So, eek! Fifteen minutes left to today, and I have yet to complete my entry on 'D' is for dependent types.
SO, 'D' is now for 'Darn it, I have to write a blog entry!'
AND, since this is a math blog, I darn well tootin' better write some math in it.
1 + 1 = 2.
And, okay, here's a taste of dependent types.
Types tell us what kind of objects are in that set of like-things.
The type, or class, of chickens in the coop lay eggs.
But dependent types go one further: the type depends on the thing it describes.
So the dependent type of even-numbered things are the sets of things that only have even numbers of things in them. How do we know the type? The type depends on the things. How do we know the things? The things are described by the type.
What do dependent types give us, beside circularity?
If I know I have an even number of things I'm working with, I don't need to as is_even. Or if I do, I know my answer, from the type itself.
For the type of even-numbered things, is_even always is true and is_odd is always false.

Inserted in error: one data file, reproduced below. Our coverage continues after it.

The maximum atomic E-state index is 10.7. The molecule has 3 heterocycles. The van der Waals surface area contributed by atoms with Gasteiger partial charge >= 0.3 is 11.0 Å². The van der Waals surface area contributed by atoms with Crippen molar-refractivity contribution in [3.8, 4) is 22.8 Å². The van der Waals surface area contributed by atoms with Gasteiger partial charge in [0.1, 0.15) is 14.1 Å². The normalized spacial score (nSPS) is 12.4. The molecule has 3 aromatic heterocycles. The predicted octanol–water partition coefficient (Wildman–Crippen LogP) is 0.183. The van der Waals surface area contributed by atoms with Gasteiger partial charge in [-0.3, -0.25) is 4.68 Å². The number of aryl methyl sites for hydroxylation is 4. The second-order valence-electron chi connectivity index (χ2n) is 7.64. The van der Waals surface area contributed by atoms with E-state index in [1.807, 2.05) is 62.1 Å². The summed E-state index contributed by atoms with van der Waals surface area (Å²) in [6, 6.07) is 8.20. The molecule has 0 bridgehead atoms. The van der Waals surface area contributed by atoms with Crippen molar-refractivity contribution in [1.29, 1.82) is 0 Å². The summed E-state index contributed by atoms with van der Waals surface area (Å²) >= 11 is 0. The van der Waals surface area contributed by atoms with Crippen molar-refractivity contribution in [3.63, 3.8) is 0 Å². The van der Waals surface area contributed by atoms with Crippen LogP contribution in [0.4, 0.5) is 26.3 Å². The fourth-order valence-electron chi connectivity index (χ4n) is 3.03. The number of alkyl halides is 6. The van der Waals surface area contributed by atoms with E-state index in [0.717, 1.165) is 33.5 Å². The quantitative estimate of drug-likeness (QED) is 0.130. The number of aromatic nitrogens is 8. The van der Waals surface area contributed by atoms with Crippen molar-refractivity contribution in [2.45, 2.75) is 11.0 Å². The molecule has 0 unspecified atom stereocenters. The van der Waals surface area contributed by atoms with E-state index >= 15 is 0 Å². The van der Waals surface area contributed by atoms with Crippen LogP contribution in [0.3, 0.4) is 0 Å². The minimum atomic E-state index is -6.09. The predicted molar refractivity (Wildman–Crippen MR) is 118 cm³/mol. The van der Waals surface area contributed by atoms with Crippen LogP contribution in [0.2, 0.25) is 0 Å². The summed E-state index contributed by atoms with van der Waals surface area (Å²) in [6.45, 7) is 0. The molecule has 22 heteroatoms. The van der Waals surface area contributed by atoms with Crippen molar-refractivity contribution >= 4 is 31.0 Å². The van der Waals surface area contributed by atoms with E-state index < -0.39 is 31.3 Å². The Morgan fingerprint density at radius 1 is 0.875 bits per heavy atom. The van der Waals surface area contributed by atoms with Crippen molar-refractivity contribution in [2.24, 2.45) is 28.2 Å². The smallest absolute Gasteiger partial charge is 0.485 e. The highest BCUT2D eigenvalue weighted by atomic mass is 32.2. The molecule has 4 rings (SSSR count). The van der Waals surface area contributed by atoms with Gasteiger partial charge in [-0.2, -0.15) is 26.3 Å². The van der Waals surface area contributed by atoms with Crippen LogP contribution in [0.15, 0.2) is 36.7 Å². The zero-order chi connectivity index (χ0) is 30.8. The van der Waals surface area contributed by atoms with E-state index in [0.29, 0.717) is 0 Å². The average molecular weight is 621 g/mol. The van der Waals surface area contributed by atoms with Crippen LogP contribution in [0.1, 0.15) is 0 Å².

So, one thing I don't need to do is to check what I'm working with, or how many I have, odd or even, because I already know from the type itself.
Dependent types are from a new kind of logic called intuitionistic logic developed by Per Martin-Löf. The math for it is rather heady, and using dependent types in programming is 'harder' at the get-go than using ordinary types, but, being very restrictive, they also give a much stronger correlation between knowing that your program is correct: that it's doing what it's supposed to be doing, or what you want it to be doing, and, with dependent types, I find I am able to express things, correctly and safely that I am not able to do (correctly and safely) using ordinary types.
My working draft for this blog entry had started out as follows: